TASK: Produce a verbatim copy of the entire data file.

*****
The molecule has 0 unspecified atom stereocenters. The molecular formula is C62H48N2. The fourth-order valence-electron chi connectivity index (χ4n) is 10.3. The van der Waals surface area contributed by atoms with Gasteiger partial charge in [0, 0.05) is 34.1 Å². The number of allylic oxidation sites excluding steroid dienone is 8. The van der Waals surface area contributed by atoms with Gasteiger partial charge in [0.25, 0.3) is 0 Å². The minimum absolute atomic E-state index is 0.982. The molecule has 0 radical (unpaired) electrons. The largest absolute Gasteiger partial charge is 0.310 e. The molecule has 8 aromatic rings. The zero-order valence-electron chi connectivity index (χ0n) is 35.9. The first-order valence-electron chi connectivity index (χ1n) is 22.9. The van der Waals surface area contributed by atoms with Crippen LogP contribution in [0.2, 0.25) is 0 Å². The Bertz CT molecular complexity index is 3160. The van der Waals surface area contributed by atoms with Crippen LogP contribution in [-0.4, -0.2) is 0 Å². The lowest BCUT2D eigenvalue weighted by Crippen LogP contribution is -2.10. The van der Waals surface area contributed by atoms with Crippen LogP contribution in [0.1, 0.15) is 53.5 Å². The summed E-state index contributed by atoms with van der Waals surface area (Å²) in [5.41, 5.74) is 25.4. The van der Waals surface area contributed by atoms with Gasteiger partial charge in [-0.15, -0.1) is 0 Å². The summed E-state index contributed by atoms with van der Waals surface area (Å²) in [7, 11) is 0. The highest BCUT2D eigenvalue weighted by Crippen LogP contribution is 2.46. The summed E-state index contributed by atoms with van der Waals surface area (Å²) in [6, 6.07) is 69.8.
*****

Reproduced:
The molecule has 0 unspecified atom stereocenters. The molecular formula is C62H48N2. The fourth-order valence-electron chi connectivity index (χ4n) is 10.3. The van der Waals surface area contributed by atoms with Gasteiger partial charge in [0, 0.05) is 34.1 Å². The number of allylic oxidation sites excluding steroid dienone is 8. The van der Waals surface area contributed by atoms with Gasteiger partial charge in [0.25, 0.3) is 0 Å². The minimum absolute atomic E-state index is 0.982. The molecule has 0 radical (unpaired) electrons. The largest absolute Gasteiger partial charge is 0.310 e. The molecule has 8 aromatic rings. The zero-order valence-electron chi connectivity index (χ0n) is 35.9. The first-order valence-electron chi connectivity index (χ1n) is 22.9. The van der Waals surface area contributed by atoms with Crippen LogP contribution in [0.2, 0.25) is 0 Å². The Bertz CT molecular complexity index is 3160. The van der Waals surface area contributed by atoms with Crippen LogP contribution in [-0.4, -0.2) is 0 Å². The lowest BCUT2D eigenvalue weighted by Crippen LogP contribution is -2.10. The van der Waals surface area contributed by atoms with Crippen LogP contribution in [0.1, 0.15) is 53.5 Å². The summed E-state index contributed by atoms with van der Waals surface area (Å²) in [5.41, 5.74) is 25.4. The van der Waals surface area contributed by atoms with Gasteiger partial charge in [-0.15, -0.1) is 0 Å². The summed E-state index contributed by atoms with van der Waals surface area (Å²) in [7, 11) is 0. The highest BCUT2D eigenvalue weighted by Crippen LogP contribution is 2.46. The summed E-state index contributed by atoms with van der Waals surface area (Å²) in [6, 6.07) is 69.8.